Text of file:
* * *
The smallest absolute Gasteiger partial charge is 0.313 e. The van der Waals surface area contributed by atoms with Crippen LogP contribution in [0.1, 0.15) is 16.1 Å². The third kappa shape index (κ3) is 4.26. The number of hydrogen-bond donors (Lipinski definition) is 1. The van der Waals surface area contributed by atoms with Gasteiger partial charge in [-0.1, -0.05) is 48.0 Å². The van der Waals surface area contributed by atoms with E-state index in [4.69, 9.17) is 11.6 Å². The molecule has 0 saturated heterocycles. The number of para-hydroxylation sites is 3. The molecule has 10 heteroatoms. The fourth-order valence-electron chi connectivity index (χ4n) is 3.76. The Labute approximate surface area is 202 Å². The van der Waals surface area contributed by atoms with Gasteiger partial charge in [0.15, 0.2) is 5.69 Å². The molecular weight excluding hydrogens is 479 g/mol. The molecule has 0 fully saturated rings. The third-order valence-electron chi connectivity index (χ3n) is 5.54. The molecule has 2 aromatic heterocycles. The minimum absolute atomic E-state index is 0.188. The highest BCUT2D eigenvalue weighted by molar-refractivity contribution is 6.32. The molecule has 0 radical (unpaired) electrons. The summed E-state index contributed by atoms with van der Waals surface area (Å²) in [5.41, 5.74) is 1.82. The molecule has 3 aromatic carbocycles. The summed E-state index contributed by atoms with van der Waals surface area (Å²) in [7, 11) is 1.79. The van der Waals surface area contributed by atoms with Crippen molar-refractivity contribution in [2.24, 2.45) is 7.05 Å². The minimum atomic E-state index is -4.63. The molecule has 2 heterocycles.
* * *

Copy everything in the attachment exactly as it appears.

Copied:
The smallest absolute Gasteiger partial charge is 0.313 e. The van der Waals surface area contributed by atoms with Crippen LogP contribution in [0.1, 0.15) is 16.1 Å². The third kappa shape index (κ3) is 4.26. The number of hydrogen-bond donors (Lipinski definition) is 1. The van der Waals surface area contributed by atoms with Gasteiger partial charge in [-0.1, -0.05) is 48.0 Å². The van der Waals surface area contributed by atoms with E-state index in [4.69, 9.17) is 11.6 Å². The molecule has 0 saturated heterocycles. The number of para-hydroxylation sites is 3. The molecule has 10 heteroatoms. The fourth-order valence-electron chi connectivity index (χ4n) is 3.76. The Labute approximate surface area is 202 Å². The van der Waals surface area contributed by atoms with Gasteiger partial charge in [0.15, 0.2) is 5.69 Å². The molecular weight excluding hydrogens is 479 g/mol. The molecule has 0 fully saturated rings. The third-order valence-electron chi connectivity index (χ3n) is 5.54. The molecule has 2 aromatic heterocycles. The minimum absolute atomic E-state index is 0.188. The highest BCUT2D eigenvalue weighted by molar-refractivity contribution is 6.32. The molecule has 0 radical (unpaired) electrons. The summed E-state index contributed by atoms with van der Waals surface area (Å²) in [5.41, 5.74) is 1.82. The molecule has 3 aromatic carbocycles. The summed E-state index contributed by atoms with van der Waals surface area (Å²) in [7, 11) is 1.79. The van der Waals surface area contributed by atoms with Crippen molar-refractivity contribution in [2.24, 2.45) is 7.05 Å². The minimum atomic E-state index is -4.63. The molecule has 2 heterocycles.